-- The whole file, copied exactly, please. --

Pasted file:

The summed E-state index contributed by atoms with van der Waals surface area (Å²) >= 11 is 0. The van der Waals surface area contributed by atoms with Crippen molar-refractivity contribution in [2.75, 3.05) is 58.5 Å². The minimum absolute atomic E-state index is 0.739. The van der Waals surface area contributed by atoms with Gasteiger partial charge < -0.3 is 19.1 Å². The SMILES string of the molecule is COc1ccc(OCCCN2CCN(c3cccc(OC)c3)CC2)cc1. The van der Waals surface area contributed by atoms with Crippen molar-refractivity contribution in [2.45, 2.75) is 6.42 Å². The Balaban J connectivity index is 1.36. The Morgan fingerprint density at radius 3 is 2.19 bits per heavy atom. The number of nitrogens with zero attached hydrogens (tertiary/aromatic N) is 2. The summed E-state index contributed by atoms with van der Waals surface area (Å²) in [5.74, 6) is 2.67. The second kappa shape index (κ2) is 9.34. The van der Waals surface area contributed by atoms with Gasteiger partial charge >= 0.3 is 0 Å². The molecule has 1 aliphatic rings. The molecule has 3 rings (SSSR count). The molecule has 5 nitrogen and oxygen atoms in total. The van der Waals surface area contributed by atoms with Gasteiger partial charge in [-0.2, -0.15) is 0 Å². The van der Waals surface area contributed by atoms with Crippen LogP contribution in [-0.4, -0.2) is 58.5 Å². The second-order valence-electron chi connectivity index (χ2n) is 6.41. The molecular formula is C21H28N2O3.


The summed E-state index contributed by atoms with van der Waals surface area (Å²) >= 11 is 0. The van der Waals surface area contributed by atoms with Crippen molar-refractivity contribution in [2.75, 3.05) is 58.5 Å². The minimum absolute atomic E-state index is 0.739. The van der Waals surface area contributed by atoms with Gasteiger partial charge < -0.3 is 19.1 Å². The SMILES string of the molecule is COc1ccc(OCCCN2CCN(c3cccc(OC)c3)CC2)cc1. The van der Waals surface area contributed by atoms with Crippen molar-refractivity contribution in [2.45, 2.75) is 6.42 Å². The Balaban J connectivity index is 1.36. The Morgan fingerprint density at radius 3 is 2.19 bits per heavy atom. The number of nitrogens with zero attached hydrogens (tertiary/aromatic N) is 2. The summed E-state index contributed by atoms with van der Waals surface area (Å²) in [5.74, 6) is 2.67. The second kappa shape index (κ2) is 9.34. The van der Waals surface area contributed by atoms with Gasteiger partial charge >= 0.3 is 0 Å². The molecule has 1 aliphatic rings. The molecule has 3 rings (SSSR count). The molecule has 5 nitrogen and oxygen atoms in total. The van der Waals surface area contributed by atoms with Gasteiger partial charge in [-0.2, -0.15) is 0 Å². The van der Waals surface area contributed by atoms with Crippen LogP contribution in [-0.4, -0.2) is 58.5 Å². The second-order valence-electron chi connectivity index (χ2n) is 6.41. The molecular formula is C21H28N2O3.